(while (setq prop (text-property-search-forward 'face)) ...)

you will get all the distinct regions with non-nil face values in the buffer, and the prop object will have the details about the match. See the manual for more details and examples about how VALUE and PREDICATE interact.

If NOT-CURRENT is non-nil, current buffer position is not examined for matches: the function will search for the first region that doesn’t include point and has a value of PROPERTY that matches VALUE.

If no matches can be found, return nil and don’t move point. If found, move point to the end of the region and return a prop-match object describing the match. To access the details of the match, use prop-match-beginning and prop-match-end for the buffer positions that limit the region, and prop-match-value for the value of PROPERTY in the region.

Other relevant functions are documented in the text-properties group. Probably introduced at or before Emacs version 27.1.

4
  • I couldn't get that to work for the glyphless characters, but for the highlighted regexps, I could: if you've used M-s h r and highlighted with the hi-yellow face, then this will move to the end of the next highlight: (defun mypredicate (value property) (if (listp property) (member value property))) and then do the search with (text-property-search-forward 'face 'hi-yellow #'mypredicate).
    – Dan Drake
    Commented Nov 11, 2023 at 19:42
  • FYI: You can post an answer to your own question, @DanDrake. (And you can accept your own answer as the most helpful.)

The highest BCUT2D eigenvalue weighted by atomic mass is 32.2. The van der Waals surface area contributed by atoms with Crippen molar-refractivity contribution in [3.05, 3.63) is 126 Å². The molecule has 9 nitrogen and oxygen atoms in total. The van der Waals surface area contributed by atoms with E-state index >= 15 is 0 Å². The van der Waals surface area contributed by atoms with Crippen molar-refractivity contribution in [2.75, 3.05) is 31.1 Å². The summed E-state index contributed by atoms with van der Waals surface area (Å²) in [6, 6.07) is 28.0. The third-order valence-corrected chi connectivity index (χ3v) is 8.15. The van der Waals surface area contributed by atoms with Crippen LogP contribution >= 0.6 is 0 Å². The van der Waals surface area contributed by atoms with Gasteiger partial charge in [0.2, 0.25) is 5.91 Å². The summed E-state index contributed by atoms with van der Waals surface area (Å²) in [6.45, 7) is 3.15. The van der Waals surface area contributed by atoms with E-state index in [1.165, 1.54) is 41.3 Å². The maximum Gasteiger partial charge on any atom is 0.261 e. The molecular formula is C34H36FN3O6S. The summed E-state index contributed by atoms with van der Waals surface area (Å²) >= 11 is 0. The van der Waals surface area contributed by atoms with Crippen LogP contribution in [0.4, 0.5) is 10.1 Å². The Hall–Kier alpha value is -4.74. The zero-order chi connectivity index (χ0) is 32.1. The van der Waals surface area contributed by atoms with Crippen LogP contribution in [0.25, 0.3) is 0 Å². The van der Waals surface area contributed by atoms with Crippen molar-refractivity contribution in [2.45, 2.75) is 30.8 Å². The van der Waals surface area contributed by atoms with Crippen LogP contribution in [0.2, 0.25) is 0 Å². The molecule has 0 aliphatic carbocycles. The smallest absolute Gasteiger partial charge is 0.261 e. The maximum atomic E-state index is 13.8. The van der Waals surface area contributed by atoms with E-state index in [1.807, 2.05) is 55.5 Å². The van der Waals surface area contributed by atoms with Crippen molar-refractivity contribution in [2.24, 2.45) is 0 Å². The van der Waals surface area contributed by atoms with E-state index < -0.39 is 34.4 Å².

– Drew
    Commented Nov 12, 2023 at 0:13
  • I can't speak for the vanilla Emacs text-property search commands. I've never used them; I just know they added them. ;-)
    – Drew
    Commented Nov 12, 2023 at 0:15
  • 1
    I added my code above to my answer -- thanks for finding text-property-search-forward for me.
    – Dan Drake
    Commented Nov 13, 2023 at 12:24
0

If you use library Highlight (highlight.el) you can use commands hlt-next-highlight and hlt-previous-highlight to navigate to the next/previous occurrence of a given face.

0

For things like zero-width spaces that have a Unicode representation, you can just use isearch or occur. The only trick is how to insert the Unicode character into the search string: C-x 8 RET does that; e.g. for zero-width space, you can say:

C-s C-x 8 RET zero width space RET C-s C-s C-s ...

and similarly for other Unicode characters, with each C-s taking you to the next occurrence.

You can also cut and paste the Unicode character (which may be easier to do if you highlight them first) into the isearch search string.

See Inserting Text in the Emacs manual.

1
  • I was hoping for something more general -- I want emacs to tell me which characters it has decided are glyphless or have zero width, etc. For example, what if I somehow get a "Mongolian vowel separator" -- unicode-explorer.com/c/180E -- in my buffer? I want to find all such "weird" characters without having to list them myself. But my answer below is at least a start.
    – Dan Drake
    Commented Nov 11, 2023 at 21:58

Your Answer

By clicking “Post Your Answer”, you agree to our terms of service and acknowledge you have read our privacy policy.

Not the answer you're looking for? Browse other questions tagged or ask your own question.